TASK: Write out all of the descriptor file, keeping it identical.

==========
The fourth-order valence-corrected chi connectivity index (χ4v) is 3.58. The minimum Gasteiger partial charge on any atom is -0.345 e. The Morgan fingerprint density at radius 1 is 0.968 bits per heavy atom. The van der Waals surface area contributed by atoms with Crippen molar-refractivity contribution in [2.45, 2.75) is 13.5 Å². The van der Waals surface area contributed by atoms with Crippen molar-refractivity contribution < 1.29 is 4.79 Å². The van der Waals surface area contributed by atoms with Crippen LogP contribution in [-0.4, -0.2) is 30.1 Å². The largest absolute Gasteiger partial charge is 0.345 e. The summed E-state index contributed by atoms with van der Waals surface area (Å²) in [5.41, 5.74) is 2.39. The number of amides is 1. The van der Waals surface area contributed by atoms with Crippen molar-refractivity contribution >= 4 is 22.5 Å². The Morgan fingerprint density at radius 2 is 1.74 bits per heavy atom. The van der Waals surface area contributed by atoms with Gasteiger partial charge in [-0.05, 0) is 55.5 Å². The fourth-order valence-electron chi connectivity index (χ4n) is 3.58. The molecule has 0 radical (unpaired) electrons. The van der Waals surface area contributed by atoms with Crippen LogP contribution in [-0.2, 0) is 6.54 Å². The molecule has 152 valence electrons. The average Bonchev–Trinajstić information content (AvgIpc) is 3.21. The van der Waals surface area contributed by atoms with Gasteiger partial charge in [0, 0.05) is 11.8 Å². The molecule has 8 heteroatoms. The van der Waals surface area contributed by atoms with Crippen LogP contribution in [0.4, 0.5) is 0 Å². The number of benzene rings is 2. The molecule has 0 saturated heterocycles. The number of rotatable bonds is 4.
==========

The fourth-order valence-corrected chi connectivity index (χ4v) is 3.58. The minimum Gasteiger partial charge on any atom is -0.345 e. The Morgan fingerprint density at radius 1 is 0.968 bits per heavy atom. The van der Waals surface area contributed by atoms with Crippen molar-refractivity contribution in [2.45, 2.75) is 13.5 Å². The van der Waals surface area contributed by atoms with Crippen molar-refractivity contribution < 1.29 is 4.79 Å². The van der Waals surface area contributed by atoms with Crippen LogP contribution in [-0.4, -0.2) is 30.1 Å². The largest absolute Gasteiger partial charge is 0.345 e. The summed E-state index contributed by atoms with van der Waals surface area (Å²) in [5.41, 5.74) is 2.39. The number of amides is 1. The van der Waals surface area contributed by atoms with Crippen molar-refractivity contribution >= 4 is 22.5 Å². The Morgan fingerprint density at radius 2 is 1.74 bits per heavy atom. The van der Waals surface area contributed by atoms with Gasteiger partial charge in [-0.05, 0) is 55.5 Å². The fourth-order valence-electron chi connectivity index (χ4n) is 3.58. The molecule has 0 radical (unpaired) electrons. The van der Waals surface area contributed by atoms with Crippen LogP contribution in [-0.2, 0) is 6.54 Å². The molecule has 152 valence electrons. The average Bonchev–Trinajstić information content (AvgIpc) is 3.21. The van der Waals surface area contributed by atoms with Gasteiger partial charge in [0, 0.05) is 11.8 Å². The molecule has 8 heteroatoms. The van der Waals surface area contributed by atoms with Crippen LogP contribution in [0.4, 0.5) is 0 Å². The number of benzene rings is 2. The molecule has 0 saturated heterocycles. The number of rotatable bonds is 4.